Literature
11.02.18
Toddler-Hunting Eric Banks

Masochism and swarming ants: a story collection captures the strange violence of writer Taeko Kono.

Toddler-Hunting and Other Stories, by Taeko Kono, New Directions, 274 pages, $16.95

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I like to imagine Taeko Kono and Angela Carter meeting each other in Tokyo at the end of the ’60s, after Carter had fled a flaccid marriage and become a participant-observer of the sexual revolution, at one point even working at a horrible hostess bar, the “front line,” as she put it, in the war of men against women. They would have had a lot to talk about, from their idiosyncratic feminism to the odd complementarity of Carter’s fascination with Sade and Kono’s deep investment in masochism, which figures spectacularly in nearly all of her stories. Not long before the time this fantasy meeting would have taken place, Deleuze had famously disputed the idea that the two practices—sadism and masochism—were obverses of each other, as Freud thought, with masochism merely the passive flip side of the sadist coin. Still, in both sadism and masochism, as in Carter’s and Kono’s work, pleasure and pain sit menacingly near.

Most readers would respond, Taeko who? She ought to be better known, and in Japan, she is. Beginning with the 1961 story that lends the “new” collection Toddler-Hunting and Other Stories its title, the Osaka-born Kono (1926–2015) established herself there as one of the most radically talented authors of her generation, a writer’s writer whose often épater work was hailed for its spark and originality by figures as unlike her as Kenzaburo Oe and Shusaku Endo. Yet Kono remains largely undiscovered in the States, and this despite the publication twenty-two years ago of her work in a New Directions selection nearly identical to the one that is now being released, in elegant translations mostly by Lucy North. More than five decades after they were written, these stories retain their startling punch—none more so than the disturbing titular tale “Toddler-Hunting,” whose main character, a failed opera singer named Akiko, balances her love affair with a like-minded enthusiast of dangerously rough sex and her bizarre obsession with the ill-fitting garments she buys for the little boys she fetishizes.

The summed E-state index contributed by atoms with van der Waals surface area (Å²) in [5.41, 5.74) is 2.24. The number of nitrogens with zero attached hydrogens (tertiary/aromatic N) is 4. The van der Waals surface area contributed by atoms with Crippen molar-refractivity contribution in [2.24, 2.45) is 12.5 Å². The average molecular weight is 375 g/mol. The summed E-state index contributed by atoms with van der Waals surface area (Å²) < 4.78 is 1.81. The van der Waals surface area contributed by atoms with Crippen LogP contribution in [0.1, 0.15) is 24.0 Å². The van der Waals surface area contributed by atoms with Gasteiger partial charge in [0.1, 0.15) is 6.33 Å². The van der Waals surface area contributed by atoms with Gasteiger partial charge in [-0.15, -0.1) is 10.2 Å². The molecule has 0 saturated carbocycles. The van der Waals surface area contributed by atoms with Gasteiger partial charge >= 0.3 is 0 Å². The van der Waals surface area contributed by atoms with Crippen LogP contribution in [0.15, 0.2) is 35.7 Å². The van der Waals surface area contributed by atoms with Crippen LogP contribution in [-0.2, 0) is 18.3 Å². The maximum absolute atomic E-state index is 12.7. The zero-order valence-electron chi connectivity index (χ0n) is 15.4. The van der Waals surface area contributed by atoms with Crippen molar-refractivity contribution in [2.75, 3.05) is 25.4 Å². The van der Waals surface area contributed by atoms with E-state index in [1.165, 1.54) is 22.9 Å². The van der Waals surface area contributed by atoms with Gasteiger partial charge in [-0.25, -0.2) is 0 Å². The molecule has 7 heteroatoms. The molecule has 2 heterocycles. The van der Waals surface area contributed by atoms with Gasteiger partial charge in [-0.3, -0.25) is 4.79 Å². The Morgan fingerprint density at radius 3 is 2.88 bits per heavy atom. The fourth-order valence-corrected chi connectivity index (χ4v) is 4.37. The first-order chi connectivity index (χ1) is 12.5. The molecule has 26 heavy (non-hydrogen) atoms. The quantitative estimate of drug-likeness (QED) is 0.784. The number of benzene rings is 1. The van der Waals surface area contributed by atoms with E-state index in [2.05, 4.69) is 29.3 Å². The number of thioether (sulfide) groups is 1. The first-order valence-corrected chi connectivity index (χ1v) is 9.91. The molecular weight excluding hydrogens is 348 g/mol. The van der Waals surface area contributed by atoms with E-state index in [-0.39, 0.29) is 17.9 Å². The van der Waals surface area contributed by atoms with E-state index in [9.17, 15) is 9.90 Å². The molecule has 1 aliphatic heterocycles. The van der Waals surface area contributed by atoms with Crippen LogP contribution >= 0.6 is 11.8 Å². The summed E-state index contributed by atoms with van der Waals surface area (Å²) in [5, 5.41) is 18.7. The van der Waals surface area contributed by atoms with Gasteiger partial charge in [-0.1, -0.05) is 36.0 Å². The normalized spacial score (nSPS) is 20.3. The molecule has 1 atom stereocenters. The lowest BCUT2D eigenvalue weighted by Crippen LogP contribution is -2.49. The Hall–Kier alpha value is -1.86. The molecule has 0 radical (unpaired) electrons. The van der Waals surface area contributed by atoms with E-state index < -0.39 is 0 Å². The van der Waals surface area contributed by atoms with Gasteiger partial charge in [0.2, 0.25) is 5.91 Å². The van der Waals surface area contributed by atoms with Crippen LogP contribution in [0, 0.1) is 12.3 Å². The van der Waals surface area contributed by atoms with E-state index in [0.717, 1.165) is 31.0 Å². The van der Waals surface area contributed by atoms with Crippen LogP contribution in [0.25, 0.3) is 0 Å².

The even-handedness of Kono’s language—at least in North’s translation—is often as startling as the tales she narrates: “Drawn by the charm of little boys’ clothes, and especially by the scenes to which they gave rise in her mind, Akiko had several times ended up buying something—a pair of reversible shorts with brick-colored cuffs; a deerstalker cap of white terry cloth with a tiny pale maroon check; a miniature pea jacket about a foot and a half high. When she’d purchased something, she would seek out a woman friend with a toddler to dress. Once she’d settled on her prey, she would set out to bestow her gift. . . . The people selected to receive her gifts would be dumbfounded.” 

Like the other obsessive characters in many of Kono’s stories, Akiko is at once repellent and credible, and she draws the reader into a fantasy world that feels spun out of a real one in mysterious but damning ways. From story to story Kono’s mostly female subjects go in and out of fugal states of imagined violence, or abruptly find themselves hostage to childhood memories, or shake themselves out of dreams and nightmares. Middle-class and childless, often in recovery from some illness, they inhabit freighted or loveless relationships, like the tubercular housewife on a seaside cure leave from her husband (“Crabs”), or the lawyer and devotee of masochism who worries she is pregnant (“Ants Swarm”), or the opera-goer whose milquetoast husband has decamped to Germany and who now finds herself under the seeming spell of a deformed man and his extravagantly dressed wife (“Theater”).